In the Chamber of Minesan organization of mine owners, was formed to drive down the costs of production. This became even more important once deep-level mines were opened in the mid s, because development costs were high, the ore low-grade, and the price of gold controlled. Skilled, unionized white workers from the mining frontiers of the world were able to protect their high wages, while the chamber formed two major recruiting organizations, the Witwatersrand Native Labour Association Wenela and the Native Recruiting Corporation, to extend, monopolize, and control the black labour supply throughout the subcontinent.
For many young men a period of labour migration could bring independent access to bridewealth. Although the process had its roots in the migration of Africans to colonial labour markets earlier in the century, migrant labour expanded after the mineral discoveries and had profound ramifications for the control of senior men over juniors and colonial administrators over taxpayers. Chiefs thus became increasingly anxious over their lack of control over young men and women and struck alliances with colonial administrators and recruiting agents to secure the return of migrants.
The annexation of Southern Africa The first move in the scramble for Southern Africa came with renewed assertions of British supremacy in the interior. After much dispute, Britain annexed Griqualand West as a crown colony intransferring it to the Cape Colony in The multiple crises following the diamond discoveries led during the s to failed imperial schemes to confederate the Southern African territories, but imperial wars between and effectively ended the independence of the major African kingdoms.
Of these conquests the best-known was the war in against the Zuluwhich included a spectacular defeat of the British army at Isandhlwana; nevertheless, wars against the southern Tswana and Griqua, the Pedi of the eastern Transvaal, the western Xhosa, and the southern Sotho were the essential precondition for the creation of a unified South Africa.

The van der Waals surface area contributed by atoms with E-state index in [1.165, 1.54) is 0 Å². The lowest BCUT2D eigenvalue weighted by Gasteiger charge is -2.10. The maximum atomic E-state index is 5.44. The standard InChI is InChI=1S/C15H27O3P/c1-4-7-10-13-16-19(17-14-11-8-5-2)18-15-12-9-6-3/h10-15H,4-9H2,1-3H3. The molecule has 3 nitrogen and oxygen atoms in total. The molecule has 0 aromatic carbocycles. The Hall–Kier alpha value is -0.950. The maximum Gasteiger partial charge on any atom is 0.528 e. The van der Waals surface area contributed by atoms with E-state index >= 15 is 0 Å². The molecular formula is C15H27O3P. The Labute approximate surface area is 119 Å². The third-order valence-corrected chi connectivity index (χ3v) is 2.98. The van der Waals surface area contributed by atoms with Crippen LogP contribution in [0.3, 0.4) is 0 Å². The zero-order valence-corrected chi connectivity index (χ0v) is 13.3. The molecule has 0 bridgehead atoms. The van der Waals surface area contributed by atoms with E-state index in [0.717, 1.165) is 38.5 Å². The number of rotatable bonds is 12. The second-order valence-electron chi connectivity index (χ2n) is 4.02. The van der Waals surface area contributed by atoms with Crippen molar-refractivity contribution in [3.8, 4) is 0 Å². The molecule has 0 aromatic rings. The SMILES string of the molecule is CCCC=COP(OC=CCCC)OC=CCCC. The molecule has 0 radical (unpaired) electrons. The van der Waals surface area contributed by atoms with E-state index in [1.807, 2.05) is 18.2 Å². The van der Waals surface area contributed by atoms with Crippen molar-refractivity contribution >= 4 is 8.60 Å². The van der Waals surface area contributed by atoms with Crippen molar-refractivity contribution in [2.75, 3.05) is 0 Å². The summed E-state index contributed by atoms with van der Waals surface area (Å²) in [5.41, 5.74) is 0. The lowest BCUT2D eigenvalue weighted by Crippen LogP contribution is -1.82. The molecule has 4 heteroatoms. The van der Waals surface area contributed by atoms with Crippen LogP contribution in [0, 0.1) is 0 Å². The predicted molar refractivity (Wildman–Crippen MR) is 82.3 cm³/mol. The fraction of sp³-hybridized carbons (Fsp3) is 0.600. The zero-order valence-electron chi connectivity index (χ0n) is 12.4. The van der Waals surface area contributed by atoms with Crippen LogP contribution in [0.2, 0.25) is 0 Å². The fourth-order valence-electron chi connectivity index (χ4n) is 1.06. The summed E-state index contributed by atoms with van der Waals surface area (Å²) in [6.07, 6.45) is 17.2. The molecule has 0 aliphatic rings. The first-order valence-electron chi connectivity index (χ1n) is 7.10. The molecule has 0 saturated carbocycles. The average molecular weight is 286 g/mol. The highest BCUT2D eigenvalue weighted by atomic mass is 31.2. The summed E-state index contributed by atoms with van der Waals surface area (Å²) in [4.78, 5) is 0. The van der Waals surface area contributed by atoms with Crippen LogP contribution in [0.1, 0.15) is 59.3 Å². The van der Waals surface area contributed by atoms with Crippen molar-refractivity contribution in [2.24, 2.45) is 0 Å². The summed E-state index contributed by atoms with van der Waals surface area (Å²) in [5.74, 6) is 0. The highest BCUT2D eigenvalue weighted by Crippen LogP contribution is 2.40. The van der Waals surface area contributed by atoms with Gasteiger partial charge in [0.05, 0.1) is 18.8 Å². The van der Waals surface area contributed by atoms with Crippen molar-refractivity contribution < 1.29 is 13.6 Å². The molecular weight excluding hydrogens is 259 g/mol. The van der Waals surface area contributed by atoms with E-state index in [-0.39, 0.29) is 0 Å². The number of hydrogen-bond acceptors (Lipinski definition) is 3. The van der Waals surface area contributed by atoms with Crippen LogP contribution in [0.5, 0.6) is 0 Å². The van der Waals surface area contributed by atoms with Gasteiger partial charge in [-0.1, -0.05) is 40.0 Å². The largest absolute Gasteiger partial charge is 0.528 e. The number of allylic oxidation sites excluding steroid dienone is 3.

African societies and the beginning of the Atlantic slave trade
The mineral discoveries whetted German imperial ambitions, and in Germany annexed the vast, sparsely populated territory of South West Africa now Namibia.
The annexation challenged British hegemony in the region, raised fears of a German-Transvaal alliance, and accelerated the scramble for Southern Africa. Portugal received short shrift from the other powers, however. At the Berlin West Africa Conference of —85, Portugal secured the Cabinda exclave and a portion of the left bank of the Congo River on the Atlantic coast—considerably less than it claimed—and in the Kunene-Okavango region went to Germany.
Portugal gained even less in Mozambique, which remained a narrow coastal corridor. With the discovery of gold, the remaining independent African polities south of the Limpopo were conquered and annexed, and both within and beyond colonial frontiers concessionaires were spurred by prospects of further discoveries and the availability of speculative capital.
The Limpopo constituted no barrier, and between and all the African territories south of the Congo territory were annexed. In south-central Africa the British competed with the South African Republic, Portugal, Germany, and Belgium, while in east-central Africa, to the west and south of Lake Nyasa, the thrust from the south encountered the less powerful but still significant antislavery missionary and trading frontier from the east.
For many of the peoples of the subcontinent, the first phase of colonialism may have been overshadowed by the series of disasters that struck rural society in the mid s, including locusts, drought, smallpox and other diseases, and a disastrous rinderpest epidemic that decimated African cattle holdings in — Whereas before the colonial period such natural disasters would have killed large numbers in the short term but probably would have had little long-term consequence, the disasters of the s drew considerable numbers of Africans into dependence on colonial labour markets for the first time and thus permanently changed the structure of African society.
In —88 the high commissioner at the Cape, fearful of Transvaal expansion northward, declared the region a British sphere of interest. It was at this point that Cecil John Rhodes entered the arena.